low-capacitance high-voltage diode

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 I'm looking for a good low-capacitance SMT 600V diode.
 For example, Vishay says a 1N4005 is about 5pF at 100V.
 ON Semi says under 3pF.  Diodes, Inc says about 1.5pF.
 What to think?  I suppose new SMTs are similar to oldies.
 An RGL34J MELF shows about 1.5pF.  Small die is better,
 and I don't need a 1A rating.  Why not a 50mA rating?

 A Vishay Ultrafast UF4005 plot says about 6pF.  Ouch.

 Soft-recovery would be nice.  Diodes' CMR1U-06 part
 doesn't give its capacitance, but an app note says
 it's 80pF.   Whoa, that's way too much.

 Suggestions, favorites?


--  
 Thanks,
    - Win

Re: low-capacitance high-voltage diode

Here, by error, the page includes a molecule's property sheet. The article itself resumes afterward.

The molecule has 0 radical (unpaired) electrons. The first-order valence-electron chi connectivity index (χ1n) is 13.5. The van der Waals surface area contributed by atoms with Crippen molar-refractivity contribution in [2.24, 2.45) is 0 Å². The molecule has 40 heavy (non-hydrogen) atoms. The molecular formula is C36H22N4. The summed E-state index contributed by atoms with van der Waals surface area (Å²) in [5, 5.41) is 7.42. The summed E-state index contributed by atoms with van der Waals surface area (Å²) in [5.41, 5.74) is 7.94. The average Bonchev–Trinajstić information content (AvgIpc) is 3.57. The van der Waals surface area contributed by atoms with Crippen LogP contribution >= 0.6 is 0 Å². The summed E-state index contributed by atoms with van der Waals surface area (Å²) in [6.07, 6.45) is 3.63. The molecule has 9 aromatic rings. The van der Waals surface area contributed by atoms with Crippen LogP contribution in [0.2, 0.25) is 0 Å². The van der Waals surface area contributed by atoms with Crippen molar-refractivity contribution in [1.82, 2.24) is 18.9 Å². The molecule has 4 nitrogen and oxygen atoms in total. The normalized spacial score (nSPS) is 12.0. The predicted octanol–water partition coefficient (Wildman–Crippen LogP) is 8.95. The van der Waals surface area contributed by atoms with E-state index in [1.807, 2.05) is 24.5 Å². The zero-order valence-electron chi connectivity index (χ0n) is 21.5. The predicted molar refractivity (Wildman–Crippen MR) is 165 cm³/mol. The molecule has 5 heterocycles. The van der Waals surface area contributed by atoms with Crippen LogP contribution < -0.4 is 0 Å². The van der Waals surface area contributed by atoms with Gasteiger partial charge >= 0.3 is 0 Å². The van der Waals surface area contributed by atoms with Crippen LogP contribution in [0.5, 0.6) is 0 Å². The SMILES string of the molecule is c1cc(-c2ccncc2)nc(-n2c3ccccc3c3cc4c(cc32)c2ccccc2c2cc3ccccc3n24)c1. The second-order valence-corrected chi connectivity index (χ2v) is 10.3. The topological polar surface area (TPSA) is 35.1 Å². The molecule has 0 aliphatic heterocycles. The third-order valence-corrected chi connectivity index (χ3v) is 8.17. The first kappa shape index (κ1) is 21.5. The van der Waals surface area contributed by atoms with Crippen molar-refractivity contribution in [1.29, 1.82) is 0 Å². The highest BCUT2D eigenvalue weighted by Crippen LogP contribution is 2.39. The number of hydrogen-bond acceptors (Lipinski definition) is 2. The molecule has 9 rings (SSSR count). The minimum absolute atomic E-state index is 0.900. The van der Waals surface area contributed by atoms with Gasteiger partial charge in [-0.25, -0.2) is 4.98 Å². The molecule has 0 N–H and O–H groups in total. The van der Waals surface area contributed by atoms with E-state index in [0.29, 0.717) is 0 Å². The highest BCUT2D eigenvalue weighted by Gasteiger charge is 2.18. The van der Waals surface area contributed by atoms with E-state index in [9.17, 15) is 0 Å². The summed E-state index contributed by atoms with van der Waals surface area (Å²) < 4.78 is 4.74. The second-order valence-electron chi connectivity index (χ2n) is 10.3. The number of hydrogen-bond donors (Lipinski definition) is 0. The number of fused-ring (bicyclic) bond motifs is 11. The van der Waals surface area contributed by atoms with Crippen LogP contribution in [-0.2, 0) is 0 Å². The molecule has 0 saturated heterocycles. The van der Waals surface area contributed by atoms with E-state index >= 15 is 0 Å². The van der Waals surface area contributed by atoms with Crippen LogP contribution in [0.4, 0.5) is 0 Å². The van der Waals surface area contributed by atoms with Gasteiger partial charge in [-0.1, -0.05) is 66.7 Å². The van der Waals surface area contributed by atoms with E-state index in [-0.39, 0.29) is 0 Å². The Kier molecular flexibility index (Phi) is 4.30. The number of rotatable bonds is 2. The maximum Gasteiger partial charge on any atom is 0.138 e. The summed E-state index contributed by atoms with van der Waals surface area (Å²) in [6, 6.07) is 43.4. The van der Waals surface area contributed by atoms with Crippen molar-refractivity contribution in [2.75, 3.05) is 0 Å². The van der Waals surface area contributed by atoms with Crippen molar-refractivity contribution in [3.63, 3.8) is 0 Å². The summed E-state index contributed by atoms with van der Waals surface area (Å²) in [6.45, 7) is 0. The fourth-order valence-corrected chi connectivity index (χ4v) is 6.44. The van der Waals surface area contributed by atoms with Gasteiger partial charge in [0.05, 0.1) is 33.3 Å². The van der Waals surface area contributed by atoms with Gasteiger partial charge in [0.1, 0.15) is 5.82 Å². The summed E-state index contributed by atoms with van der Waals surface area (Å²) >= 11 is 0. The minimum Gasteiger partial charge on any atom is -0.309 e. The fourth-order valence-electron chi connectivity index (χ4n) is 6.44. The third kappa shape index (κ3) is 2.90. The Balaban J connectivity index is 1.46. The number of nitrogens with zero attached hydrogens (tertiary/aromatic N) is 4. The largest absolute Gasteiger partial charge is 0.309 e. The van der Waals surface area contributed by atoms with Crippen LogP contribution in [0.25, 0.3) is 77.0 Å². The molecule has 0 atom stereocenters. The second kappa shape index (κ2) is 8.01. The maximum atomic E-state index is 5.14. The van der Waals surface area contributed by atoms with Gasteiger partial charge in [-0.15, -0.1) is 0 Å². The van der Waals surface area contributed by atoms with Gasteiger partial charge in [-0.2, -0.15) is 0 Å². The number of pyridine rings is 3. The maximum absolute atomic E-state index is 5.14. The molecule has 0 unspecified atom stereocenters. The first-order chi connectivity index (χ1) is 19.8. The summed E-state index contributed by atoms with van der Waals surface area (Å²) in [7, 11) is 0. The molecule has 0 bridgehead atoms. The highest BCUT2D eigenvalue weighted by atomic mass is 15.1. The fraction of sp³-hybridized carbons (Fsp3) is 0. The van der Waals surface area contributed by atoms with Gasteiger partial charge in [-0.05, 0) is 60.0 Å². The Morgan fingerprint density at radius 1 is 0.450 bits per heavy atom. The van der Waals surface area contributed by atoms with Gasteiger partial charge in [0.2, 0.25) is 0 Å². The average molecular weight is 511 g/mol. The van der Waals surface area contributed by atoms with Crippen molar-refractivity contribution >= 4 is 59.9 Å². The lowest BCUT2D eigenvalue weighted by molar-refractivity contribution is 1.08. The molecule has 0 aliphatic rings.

On 28 Jun 2016 12:22:38 -0700, Winfield Hill

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I did a 1400 volt flyback switcher and used MMBD5004S's in the C-W
multiplier. That's a dual 400-volt diode in SOT23, 300 mA rating. They
ran cool, unlike some other diodes that had a lot of reverse-recovery
losses.

The Diodes Inc data sheet claims 0.6 pF typ per diode at 0 volts.
That's 800 volts and 0.3 pF for the diodes in series!

https://dl.dropboxusercontent.com/u/53724080/PCBs/T840_E1.jpg



--  

John Larkin         Highland Technology, Inc
picosecond timing   precision measurement  

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Re: low-capacitance high-voltage diode
On Tue, 28 Jun 2016 13:06:30 -0700, John Larkin

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I have 6000 in stock if you need a few.


--  

John Larkin         Highland Technology, Inc
picosecond timing   precision measurement  

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Re: low-capacitance high-voltage diode
John Larkin wrote...
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 Hey, those are awesome!  About 0.4pF each at 100V, and
 1/2 0.52pF at 50V = 0.25pF at 100V, even better yet!